Harvard University has entered into an exclusive license and research collaboration agreement with Merck (known as MSD outside the United States and Canada) to further the development of small-molecule therapeutics for leukemia and other cancers. The novel compounds, developed in the laboratory of Harvard scientist Matthew Shair, offer an innovative approach to cancer treatment, targeting enzymes that regulate transcription.
Acute myeloid leukemia (AML) is the most common form of acute leukemia, with an estimated 20,800 new cases in the United States in 2015. Moreover, AML accounts for the largest number of leukemia-related deaths, with a five-year overall survival rate of only approximately 26 percent.
Shair, a professor in Harvard’s Department of Chemistry and Chemical Biology, has discovered a novel therapeutic strategy for treating AML, namely to inhibit enzymes that regulate the transcription of key genetic programs that are altered in AML and other cancers. With support from Harvard’s Blavatnik Biomedical Accelerator, Shair’s laboratory has developed highly selective and potent small molecules, with favorable pharmaceutical properties, that are now poised for advancement toward clinical trials.
Merck will take over development of the candidate therapeutics and will engage in a research collaboration with the Shair laboratory to further investigate the biology of transcriptional regulator enzymes.
“Accelerator funding over the course of several years has enabled my laboratory to advance some of our experimental compounds to a relatively late stage of preclinical development,” said Shair. “It’s gratifying to have discovered a new biological target in the fight against AML, but even more fulfilling to have created a promising weapon against it.”
Under the terms of the license agreement, Merck will pay to Harvard an up-front fee of $20 million and will be responsible for development, including clinical development, and for worldwide commercialization of products. The University is also eligible to receive development and commercialization milestone payments, as well as tiered royalties on any resulting products. The compensation, which acknowledges the value Harvard and the Blavatnik Biomedical Accelerator have created, will support future groundbreaking research.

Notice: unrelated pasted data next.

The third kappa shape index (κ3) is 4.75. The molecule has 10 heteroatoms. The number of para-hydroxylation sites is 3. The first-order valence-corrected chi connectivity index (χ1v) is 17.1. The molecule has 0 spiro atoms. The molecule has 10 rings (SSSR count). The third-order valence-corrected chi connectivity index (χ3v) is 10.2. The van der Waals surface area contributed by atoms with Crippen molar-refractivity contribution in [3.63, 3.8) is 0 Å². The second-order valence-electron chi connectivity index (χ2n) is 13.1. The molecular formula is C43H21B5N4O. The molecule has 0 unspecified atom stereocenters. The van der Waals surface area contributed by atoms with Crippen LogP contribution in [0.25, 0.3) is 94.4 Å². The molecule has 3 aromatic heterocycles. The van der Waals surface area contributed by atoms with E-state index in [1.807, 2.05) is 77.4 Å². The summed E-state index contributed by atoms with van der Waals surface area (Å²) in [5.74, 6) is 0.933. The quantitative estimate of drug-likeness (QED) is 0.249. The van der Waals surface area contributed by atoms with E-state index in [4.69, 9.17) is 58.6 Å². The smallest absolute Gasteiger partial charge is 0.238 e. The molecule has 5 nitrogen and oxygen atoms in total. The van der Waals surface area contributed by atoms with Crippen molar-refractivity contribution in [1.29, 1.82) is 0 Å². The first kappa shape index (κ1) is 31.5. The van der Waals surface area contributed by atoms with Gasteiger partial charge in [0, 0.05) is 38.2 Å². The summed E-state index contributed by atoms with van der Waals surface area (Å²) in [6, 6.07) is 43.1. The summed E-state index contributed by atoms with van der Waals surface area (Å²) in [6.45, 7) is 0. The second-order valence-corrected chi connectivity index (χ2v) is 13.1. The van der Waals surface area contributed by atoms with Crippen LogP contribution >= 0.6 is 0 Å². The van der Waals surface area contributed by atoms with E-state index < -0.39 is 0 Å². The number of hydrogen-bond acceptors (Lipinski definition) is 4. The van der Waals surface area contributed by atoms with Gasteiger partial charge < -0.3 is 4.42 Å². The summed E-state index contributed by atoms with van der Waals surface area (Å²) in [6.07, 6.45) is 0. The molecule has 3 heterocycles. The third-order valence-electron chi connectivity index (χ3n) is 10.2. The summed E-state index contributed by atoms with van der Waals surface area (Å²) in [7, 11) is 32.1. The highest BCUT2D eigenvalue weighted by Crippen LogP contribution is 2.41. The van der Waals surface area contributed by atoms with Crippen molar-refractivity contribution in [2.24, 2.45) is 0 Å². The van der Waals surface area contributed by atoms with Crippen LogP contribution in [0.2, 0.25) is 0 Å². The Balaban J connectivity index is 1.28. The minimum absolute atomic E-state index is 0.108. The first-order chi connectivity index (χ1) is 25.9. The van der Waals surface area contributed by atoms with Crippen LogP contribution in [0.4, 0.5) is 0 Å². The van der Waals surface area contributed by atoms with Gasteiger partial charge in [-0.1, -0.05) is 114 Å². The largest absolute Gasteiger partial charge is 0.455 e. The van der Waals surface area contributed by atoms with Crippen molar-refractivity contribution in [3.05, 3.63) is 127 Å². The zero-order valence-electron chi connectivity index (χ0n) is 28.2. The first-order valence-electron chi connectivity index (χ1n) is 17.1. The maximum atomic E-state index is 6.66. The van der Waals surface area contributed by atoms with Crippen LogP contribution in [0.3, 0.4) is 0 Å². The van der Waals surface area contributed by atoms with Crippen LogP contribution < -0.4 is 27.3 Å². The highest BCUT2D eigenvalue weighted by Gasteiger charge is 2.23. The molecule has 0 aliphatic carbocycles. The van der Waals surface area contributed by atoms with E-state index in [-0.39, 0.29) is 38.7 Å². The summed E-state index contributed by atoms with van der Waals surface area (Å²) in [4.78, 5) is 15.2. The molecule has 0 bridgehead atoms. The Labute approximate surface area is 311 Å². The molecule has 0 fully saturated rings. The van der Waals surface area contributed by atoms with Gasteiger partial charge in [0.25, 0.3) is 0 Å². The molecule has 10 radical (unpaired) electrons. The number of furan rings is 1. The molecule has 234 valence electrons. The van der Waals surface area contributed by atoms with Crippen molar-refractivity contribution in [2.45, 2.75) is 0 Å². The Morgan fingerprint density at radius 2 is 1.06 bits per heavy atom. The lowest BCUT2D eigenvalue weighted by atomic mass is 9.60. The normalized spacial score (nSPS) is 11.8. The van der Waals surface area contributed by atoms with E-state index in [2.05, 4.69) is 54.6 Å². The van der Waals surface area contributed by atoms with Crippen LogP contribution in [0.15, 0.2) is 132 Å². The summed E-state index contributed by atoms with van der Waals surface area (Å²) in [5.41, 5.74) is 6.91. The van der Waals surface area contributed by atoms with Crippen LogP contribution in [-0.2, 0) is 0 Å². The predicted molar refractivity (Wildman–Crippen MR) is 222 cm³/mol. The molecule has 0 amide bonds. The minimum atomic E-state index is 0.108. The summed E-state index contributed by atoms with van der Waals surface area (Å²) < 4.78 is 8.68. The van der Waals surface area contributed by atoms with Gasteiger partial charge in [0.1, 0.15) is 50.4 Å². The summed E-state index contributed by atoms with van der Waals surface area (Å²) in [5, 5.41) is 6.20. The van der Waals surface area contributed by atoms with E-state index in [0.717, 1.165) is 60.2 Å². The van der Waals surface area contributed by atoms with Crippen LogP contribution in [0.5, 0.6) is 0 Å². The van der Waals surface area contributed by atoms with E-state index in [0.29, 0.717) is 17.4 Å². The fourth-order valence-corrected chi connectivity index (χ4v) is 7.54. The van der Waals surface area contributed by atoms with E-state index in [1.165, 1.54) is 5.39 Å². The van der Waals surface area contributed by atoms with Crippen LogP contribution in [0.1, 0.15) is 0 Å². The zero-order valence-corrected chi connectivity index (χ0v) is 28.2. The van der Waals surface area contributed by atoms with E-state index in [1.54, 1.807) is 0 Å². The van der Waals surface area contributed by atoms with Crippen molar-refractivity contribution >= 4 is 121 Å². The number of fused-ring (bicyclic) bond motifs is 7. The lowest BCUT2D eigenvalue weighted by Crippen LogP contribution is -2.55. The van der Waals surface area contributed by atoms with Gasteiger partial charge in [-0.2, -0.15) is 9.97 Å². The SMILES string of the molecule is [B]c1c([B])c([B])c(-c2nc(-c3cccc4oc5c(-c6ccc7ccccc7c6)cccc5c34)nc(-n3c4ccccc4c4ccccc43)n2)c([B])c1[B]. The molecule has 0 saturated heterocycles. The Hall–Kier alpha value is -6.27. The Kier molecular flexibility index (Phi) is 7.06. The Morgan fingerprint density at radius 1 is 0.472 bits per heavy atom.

“This recent agreement with the Shair laboratory is rooted in our belief that collaboration is the cornerstone for improving cancer care and driving innovation. It is the partnership among industry and academia that is truly critical to transforming cancer treatment and advancing the care for patients with difficult-to-treat blood cancers, such as acute myeloid leukemia,” said Dr. Eric Rubin, vice president and therapeutic area head, oncology early stage development, Merck Research Laboratories.
The Blavatnik Biomedical Accelerator, administered by Harvard’s Office of Technology Development, supports the University’s innovative, early-stage life science research to promote the development of important biomedical advances that will improve health care and benefit society.
“University researchers bring a great degree of creativity and innovation to the toughest challenges in human medicine,” said Isaac T. Kohlberg, Harvard’s senior associate provost and chief technology development officer. “Professor Shair’s inventive leukemia research, with funding from the Blavatnik Biomedical Accelerator, has reached a stage of development that is unusual in most universities but of great interest to the health care industry and ultimately to patients. His work could change the way clinicians treat a major disease.”